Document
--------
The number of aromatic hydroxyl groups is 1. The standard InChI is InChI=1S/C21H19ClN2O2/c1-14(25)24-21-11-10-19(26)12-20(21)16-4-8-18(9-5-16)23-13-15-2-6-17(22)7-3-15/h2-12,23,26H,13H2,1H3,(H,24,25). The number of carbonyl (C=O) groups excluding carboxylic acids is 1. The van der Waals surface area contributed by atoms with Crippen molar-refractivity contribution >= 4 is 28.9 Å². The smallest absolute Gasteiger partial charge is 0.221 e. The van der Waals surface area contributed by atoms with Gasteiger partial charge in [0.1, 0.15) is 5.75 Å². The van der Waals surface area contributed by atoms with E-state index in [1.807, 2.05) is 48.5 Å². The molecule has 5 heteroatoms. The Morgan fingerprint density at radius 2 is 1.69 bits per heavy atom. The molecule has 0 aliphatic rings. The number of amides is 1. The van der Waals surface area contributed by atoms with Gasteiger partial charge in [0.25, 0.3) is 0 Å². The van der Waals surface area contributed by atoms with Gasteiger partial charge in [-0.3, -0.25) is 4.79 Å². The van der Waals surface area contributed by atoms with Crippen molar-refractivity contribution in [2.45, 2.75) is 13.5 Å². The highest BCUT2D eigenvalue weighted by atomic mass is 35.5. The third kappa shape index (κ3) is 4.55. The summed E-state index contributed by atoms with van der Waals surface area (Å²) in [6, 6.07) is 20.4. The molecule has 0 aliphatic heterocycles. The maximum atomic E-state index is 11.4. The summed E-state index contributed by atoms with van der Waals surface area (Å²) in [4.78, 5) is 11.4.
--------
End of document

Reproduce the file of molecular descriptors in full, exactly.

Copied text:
The number of aromatic hydroxyl groups is 1. The standard InChI is InChI=1S/C21H19ClN2O2/c1-14(25)24-21-11-10-19(26)12-20(21)16-4-8-18(9-5-16)23-13-15-2-6-17(22)7-3-15/h2-12,23,26H,13H2,1H3,(H,24,25). The number of carbonyl (C=O) groups excluding carboxylic acids is 1. The van der Waals surface area contributed by atoms with Crippen molar-refractivity contribution >= 4 is 28.9 Å². The smallest absolute Gasteiger partial charge is 0.221 e. The van der Waals surface area contributed by atoms with Gasteiger partial charge in [0.1, 0.15) is 5.75 Å². The van der Waals surface area contributed by atoms with E-state index in [1.807, 2.05) is 48.5 Å². The molecule has 5 heteroatoms. The Morgan fingerprint density at radius 2 is 1.69 bits per heavy atom. The molecule has 0 aliphatic rings. The number of amides is 1. The van der Waals surface area contributed by atoms with Gasteiger partial charge in [0.25, 0.3) is 0 Å². The van der Waals surface area contributed by atoms with Gasteiger partial charge in [-0.3, -0.25) is 4.79 Å². The van der Waals surface area contributed by atoms with Crippen molar-refractivity contribution in [2.45, 2.75) is 13.5 Å². The highest BCUT2D eigenvalue weighted by atomic mass is 35.5. The third kappa shape index (κ3) is 4.55. The summed E-state index contributed by atoms with van der Waals surface area (Å²) in [6, 6.07) is 20.4. The molecule has 0 aliphatic heterocycles. The maximum atomic E-state index is 11.4. The summed E-state index contributed by atoms with van der Waals surface area (Å²) in [4.78, 5) is 11.4.